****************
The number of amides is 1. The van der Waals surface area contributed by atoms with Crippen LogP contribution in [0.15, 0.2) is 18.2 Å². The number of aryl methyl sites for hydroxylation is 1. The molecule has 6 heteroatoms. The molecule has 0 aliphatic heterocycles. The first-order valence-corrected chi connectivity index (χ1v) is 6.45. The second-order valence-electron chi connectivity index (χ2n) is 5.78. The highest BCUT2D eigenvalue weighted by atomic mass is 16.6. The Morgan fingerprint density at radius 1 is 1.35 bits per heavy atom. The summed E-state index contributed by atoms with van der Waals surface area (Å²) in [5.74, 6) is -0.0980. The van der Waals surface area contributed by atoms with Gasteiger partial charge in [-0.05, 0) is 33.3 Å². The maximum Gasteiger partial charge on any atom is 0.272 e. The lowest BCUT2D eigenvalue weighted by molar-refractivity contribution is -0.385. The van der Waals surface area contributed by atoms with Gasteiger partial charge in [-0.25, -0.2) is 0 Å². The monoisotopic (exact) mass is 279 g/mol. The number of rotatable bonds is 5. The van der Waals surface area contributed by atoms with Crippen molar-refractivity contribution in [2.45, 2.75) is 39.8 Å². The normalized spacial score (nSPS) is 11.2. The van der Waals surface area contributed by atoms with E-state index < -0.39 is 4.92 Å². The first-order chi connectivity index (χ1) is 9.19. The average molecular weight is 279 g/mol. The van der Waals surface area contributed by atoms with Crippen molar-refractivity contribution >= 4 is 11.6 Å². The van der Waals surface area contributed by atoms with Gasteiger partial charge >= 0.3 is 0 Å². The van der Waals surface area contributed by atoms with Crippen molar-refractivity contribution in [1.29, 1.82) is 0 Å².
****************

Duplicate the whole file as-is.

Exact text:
The number of amides is 1. The van der Waals surface area contributed by atoms with Crippen LogP contribution in [0.15, 0.2) is 18.2 Å². The number of aryl methyl sites for hydroxylation is 1. The molecule has 6 heteroatoms. The molecule has 0 aliphatic heterocycles. The first-order valence-corrected chi connectivity index (χ1v) is 6.45. The second-order valence-electron chi connectivity index (χ2n) is 5.78. The highest BCUT2D eigenvalue weighted by atomic mass is 16.6. The Morgan fingerprint density at radius 1 is 1.35 bits per heavy atom. The summed E-state index contributed by atoms with van der Waals surface area (Å²) in [5.74, 6) is -0.0980. The van der Waals surface area contributed by atoms with Gasteiger partial charge in [-0.05, 0) is 33.3 Å². The maximum Gasteiger partial charge on any atom is 0.272 e. The lowest BCUT2D eigenvalue weighted by molar-refractivity contribution is -0.385. The van der Waals surface area contributed by atoms with Gasteiger partial charge in [-0.25, -0.2) is 0 Å². The monoisotopic (exact) mass is 279 g/mol. The number of rotatable bonds is 5. The van der Waals surface area contributed by atoms with Crippen molar-refractivity contribution in [2.45, 2.75) is 39.8 Å². The normalized spacial score (nSPS) is 11.2. The van der Waals surface area contributed by atoms with E-state index < -0.39 is 4.92 Å². The first-order chi connectivity index (χ1) is 9.19. The average molecular weight is 279 g/mol. The van der Waals surface area contributed by atoms with Crippen molar-refractivity contribution >= 4 is 11.6 Å². The van der Waals surface area contributed by atoms with Gasteiger partial charge >= 0.3 is 0 Å². The van der Waals surface area contributed by atoms with Crippen molar-refractivity contribution in [1.29, 1.82) is 0 Å².